By NVNA and Hospice Bereavement Coordinator
Karen Gore, LICSW
The question I had asked my friend who lost her mom years ago was
“What is one quality your mother gave you that you now carry into your life?”
“Everything” was her answer. Everything, that is a lot to lose and quite a gift to carry into the rest of your life.
I watched my friend fill bird feeders and tend to her garden abundant with fresh herbs, flowers and Heirloom tomatoes – her hands looking very much like her mother’s, and I thought “carbon copy.” That is the answer another woman gave me about her mother and her “carbon copy.” She cared for her mom for many years. Caring for your mom takes strength. So does grieving her.
The three questions I posed to people I know who have lost their mothers were: “What is one quality your mother gave you that you now carry into your life?” “How long ago did your mother die?” “If/When you imagine her saying something to you now, what might that be?”
Not everyone was able to answer these questions. For some it is too soon and hard to talk about. For others the mother/child relationship was challenging and it is too difficult to put into words. Or the qualities that came from this relationship are the opposite of what that parent role modeled. For example: If your mother was addicted to alcohol you might find the quality she gave you is abstinence and restraint. Or if your mother was over bearing you might find that you struggle with this quality as a parent too – the quality that you carry now is your own awareness in your own parenting. The challenging mother/child relationship is common and important to recognize. Grieving her takes strength – whatever the relationship.
Those who were able to answer my questions spoke of abilities that were passed on. Such as Strength, “The ability to stand on my own feet and be independent”. The ability “to deal with life with dignity” and the ability to “care for myself”. One man wrote “Her belief in me was foundational in finding my strength in the world and to overcoming my doubts and weaknesses. Mom’s passed on these assets of strength and perseverance to their children.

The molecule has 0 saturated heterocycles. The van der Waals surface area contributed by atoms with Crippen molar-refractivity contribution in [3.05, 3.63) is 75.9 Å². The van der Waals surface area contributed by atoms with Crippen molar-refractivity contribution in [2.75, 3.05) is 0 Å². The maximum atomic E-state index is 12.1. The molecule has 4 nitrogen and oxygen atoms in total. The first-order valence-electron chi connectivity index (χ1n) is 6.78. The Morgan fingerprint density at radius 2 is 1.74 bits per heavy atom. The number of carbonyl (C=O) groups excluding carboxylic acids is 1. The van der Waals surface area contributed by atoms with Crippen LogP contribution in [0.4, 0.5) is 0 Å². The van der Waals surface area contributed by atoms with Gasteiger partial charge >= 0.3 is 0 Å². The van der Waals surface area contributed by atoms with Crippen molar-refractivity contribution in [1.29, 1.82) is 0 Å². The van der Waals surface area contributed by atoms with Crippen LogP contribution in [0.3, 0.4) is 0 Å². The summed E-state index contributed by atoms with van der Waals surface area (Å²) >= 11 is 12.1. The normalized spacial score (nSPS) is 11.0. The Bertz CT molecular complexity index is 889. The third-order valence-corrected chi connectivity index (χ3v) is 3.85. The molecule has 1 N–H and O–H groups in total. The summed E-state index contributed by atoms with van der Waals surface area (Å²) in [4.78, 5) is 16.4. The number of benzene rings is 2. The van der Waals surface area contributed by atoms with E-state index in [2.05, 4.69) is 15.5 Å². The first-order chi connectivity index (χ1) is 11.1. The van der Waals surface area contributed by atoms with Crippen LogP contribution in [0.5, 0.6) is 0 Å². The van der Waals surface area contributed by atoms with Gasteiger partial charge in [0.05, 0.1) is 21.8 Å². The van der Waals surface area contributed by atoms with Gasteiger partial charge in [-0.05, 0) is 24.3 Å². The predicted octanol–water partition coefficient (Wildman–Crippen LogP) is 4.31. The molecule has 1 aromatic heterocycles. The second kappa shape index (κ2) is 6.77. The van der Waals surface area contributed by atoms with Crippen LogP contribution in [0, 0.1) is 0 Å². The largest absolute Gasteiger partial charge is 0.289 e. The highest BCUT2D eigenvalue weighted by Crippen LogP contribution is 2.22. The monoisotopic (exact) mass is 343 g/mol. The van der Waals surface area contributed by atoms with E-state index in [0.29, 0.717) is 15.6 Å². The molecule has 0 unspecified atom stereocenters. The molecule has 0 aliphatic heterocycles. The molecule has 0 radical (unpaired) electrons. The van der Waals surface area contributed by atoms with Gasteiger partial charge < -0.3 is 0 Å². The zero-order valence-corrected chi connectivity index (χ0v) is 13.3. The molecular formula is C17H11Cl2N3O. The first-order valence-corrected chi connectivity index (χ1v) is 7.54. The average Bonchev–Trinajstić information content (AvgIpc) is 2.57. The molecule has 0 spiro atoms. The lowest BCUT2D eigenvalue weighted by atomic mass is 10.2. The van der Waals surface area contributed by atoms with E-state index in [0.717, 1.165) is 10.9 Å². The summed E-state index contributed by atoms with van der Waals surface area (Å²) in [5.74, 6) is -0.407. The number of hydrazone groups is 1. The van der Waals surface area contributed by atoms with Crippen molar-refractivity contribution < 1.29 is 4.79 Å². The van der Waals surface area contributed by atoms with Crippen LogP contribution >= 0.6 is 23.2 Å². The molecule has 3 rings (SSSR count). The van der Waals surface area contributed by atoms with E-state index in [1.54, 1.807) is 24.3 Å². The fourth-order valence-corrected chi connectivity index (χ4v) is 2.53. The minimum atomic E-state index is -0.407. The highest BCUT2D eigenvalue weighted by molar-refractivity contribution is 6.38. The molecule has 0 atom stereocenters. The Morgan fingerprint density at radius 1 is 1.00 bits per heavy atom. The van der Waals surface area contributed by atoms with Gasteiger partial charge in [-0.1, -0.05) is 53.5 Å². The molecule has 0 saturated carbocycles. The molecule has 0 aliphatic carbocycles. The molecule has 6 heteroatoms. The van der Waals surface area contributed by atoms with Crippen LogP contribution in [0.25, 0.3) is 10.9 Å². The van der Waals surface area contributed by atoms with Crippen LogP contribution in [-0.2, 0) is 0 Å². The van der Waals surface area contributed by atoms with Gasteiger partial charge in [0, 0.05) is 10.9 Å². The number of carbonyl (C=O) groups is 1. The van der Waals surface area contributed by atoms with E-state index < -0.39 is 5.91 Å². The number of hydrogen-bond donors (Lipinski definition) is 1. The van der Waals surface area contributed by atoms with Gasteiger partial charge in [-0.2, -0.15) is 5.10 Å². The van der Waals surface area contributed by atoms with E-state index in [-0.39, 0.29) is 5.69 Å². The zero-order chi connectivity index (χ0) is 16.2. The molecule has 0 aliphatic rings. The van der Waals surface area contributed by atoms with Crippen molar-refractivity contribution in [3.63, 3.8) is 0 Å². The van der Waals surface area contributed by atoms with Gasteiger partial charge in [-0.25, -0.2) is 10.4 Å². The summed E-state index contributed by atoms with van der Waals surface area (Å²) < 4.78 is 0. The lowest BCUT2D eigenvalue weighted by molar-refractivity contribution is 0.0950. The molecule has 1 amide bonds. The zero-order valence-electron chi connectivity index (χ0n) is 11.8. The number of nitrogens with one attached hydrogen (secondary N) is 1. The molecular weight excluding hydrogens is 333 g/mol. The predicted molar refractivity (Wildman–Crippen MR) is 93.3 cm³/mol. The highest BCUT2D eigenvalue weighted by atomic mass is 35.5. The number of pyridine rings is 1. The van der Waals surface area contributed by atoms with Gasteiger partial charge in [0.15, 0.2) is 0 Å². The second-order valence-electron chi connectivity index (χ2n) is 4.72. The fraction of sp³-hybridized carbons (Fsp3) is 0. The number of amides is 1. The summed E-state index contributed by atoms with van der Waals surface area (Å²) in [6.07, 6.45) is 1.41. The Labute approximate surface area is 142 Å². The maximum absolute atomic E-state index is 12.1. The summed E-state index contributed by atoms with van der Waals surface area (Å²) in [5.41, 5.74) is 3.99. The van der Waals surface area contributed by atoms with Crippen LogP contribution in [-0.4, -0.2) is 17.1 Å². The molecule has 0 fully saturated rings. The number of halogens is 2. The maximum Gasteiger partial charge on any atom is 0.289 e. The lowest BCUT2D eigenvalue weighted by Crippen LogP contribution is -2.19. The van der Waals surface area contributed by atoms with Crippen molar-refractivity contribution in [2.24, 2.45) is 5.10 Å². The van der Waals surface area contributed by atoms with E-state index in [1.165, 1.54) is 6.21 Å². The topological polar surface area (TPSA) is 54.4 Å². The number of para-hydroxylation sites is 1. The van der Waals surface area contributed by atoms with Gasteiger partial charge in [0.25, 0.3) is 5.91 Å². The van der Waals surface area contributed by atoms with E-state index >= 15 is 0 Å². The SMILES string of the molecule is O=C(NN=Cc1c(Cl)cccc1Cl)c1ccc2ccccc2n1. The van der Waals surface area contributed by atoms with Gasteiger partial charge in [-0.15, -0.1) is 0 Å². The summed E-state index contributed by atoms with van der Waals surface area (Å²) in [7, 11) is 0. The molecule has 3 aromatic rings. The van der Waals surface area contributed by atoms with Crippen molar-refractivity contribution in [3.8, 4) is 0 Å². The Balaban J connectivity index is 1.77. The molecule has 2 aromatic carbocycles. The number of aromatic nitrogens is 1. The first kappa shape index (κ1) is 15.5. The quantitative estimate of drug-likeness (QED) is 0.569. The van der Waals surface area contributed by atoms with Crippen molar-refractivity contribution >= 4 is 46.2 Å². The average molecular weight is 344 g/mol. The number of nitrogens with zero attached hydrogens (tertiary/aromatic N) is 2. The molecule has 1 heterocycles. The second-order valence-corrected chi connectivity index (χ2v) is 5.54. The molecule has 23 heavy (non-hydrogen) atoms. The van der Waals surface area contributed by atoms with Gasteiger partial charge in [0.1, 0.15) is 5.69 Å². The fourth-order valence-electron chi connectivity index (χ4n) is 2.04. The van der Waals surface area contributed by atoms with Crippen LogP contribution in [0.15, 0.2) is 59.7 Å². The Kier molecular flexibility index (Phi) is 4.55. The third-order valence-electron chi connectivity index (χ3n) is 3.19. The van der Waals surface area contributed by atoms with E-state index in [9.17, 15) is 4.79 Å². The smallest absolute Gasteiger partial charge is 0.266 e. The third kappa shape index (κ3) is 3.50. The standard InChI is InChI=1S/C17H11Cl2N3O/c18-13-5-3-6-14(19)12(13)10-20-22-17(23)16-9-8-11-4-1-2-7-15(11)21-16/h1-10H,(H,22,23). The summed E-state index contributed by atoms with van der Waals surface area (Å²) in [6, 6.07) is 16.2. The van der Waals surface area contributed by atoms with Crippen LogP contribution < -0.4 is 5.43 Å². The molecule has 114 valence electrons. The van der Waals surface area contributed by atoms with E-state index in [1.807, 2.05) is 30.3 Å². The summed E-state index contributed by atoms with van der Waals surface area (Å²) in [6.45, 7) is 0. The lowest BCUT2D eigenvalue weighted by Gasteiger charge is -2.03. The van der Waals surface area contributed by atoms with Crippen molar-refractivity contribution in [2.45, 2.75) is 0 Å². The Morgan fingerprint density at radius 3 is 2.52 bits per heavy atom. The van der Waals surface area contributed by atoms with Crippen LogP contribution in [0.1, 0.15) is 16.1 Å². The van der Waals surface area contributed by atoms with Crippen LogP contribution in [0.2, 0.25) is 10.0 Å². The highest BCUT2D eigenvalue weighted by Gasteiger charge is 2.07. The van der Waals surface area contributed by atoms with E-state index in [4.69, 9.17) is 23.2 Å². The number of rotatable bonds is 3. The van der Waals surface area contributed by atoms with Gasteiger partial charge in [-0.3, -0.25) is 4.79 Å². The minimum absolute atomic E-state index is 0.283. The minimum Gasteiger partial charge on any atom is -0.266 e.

Many people shared emotional qualities that were imparted – Gratitude, Faith, love, and compassion were prevalent. “An appreciation and ability to embrace others as they are” wrote one woman. Also a “sense of humor” was passed on with a dash of “sarcasm.” And “A mood of gentle seriousness; an inner tense calm that allows us to enter the world with focus and empathy.”
Finally, there were many practical and tangible qualities as well as things that people imagined their mother’s saying to them now. One woman said with a laugh “very practical, even when I try not to be. I cannot help it, it just comes naturally.” Moms also gave encouraging messages such as “Always walk on the sunny side of the street” and “You can do it.” and “You are doing a good job” “You are capable of doing anything you put your mind to.” Mothers gave important life reminders to “Not to take on the weight of the world – it is not up to you to fix everything.” And “Cooler heads will prevail” A woman who is a writer said her mother gave her the gift of language saying “She was always finding ways to make the familiar exotic.” One woman’s mom said to her “Live your life and be happy, we will be together again we are soul connected forever.” And finally, a woman said in a soft voice that her mother would say “Thank You.”
I would quote her mother’s message here to all those who responded to my questions a big “Thank You” to you. Thank you for helping me put into words some of what we have gained and what we lose with our mothers – Grieving her takes strength – whatever the relationship.
Learn more about our free support groups: https://www.nvna.org/nvna-supports/
Learn more about our free community bereavement support services: https://www.nvna.org/bereavement-services/